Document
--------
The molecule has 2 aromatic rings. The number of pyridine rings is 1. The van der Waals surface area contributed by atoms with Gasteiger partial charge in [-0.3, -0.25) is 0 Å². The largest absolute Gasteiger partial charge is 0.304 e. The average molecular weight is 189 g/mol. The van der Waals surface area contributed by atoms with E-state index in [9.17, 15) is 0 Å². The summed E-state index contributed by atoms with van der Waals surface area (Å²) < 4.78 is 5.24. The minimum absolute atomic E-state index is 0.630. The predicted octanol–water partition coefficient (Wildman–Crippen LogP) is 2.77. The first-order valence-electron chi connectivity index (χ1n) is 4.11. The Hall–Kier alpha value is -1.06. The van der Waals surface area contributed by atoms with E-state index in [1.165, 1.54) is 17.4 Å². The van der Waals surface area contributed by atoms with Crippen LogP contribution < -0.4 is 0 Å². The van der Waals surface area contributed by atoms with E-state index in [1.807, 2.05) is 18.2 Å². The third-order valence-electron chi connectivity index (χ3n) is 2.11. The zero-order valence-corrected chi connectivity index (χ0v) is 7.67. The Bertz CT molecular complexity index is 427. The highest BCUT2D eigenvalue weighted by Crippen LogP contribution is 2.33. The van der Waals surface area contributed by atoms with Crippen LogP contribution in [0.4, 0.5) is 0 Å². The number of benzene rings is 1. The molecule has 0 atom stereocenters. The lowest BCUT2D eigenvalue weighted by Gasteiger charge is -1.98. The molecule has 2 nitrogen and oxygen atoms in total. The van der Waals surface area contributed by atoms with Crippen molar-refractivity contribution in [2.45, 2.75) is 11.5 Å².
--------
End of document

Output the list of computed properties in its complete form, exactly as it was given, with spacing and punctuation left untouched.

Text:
The molecule has 2 aromatic rings. The number of pyridine rings is 1. The van der Waals surface area contributed by atoms with Gasteiger partial charge in [-0.3, -0.25) is 0 Å². The largest absolute Gasteiger partial charge is 0.304 e. The average molecular weight is 189 g/mol. The van der Waals surface area contributed by atoms with E-state index in [9.17, 15) is 0 Å². The summed E-state index contributed by atoms with van der Waals surface area (Å²) < 4.78 is 5.24. The minimum absolute atomic E-state index is 0.630. The predicted octanol–water partition coefficient (Wildman–Crippen LogP) is 2.77. The first-order valence-electron chi connectivity index (χ1n) is 4.11. The Hall–Kier alpha value is -1.06. The van der Waals surface area contributed by atoms with E-state index in [1.165, 1.54) is 17.4 Å². The van der Waals surface area contributed by atoms with Crippen LogP contribution < -0.4 is 0 Å². The van der Waals surface area contributed by atoms with E-state index in [1.807, 2.05) is 18.2 Å². The third-order valence-electron chi connectivity index (χ3n) is 2.11. The zero-order valence-corrected chi connectivity index (χ0v) is 7.67. The Bertz CT molecular complexity index is 427. The highest BCUT2D eigenvalue weighted by Crippen LogP contribution is 2.33. The van der Waals surface area contributed by atoms with Crippen LogP contribution in [0.4, 0.5) is 0 Å². The number of benzene rings is 1. The molecule has 0 atom stereocenters. The lowest BCUT2D eigenvalue weighted by Gasteiger charge is -1.98. The molecule has 2 nitrogen and oxygen atoms in total. The van der Waals surface area contributed by atoms with Crippen molar-refractivity contribution in [2.45, 2.75) is 11.5 Å².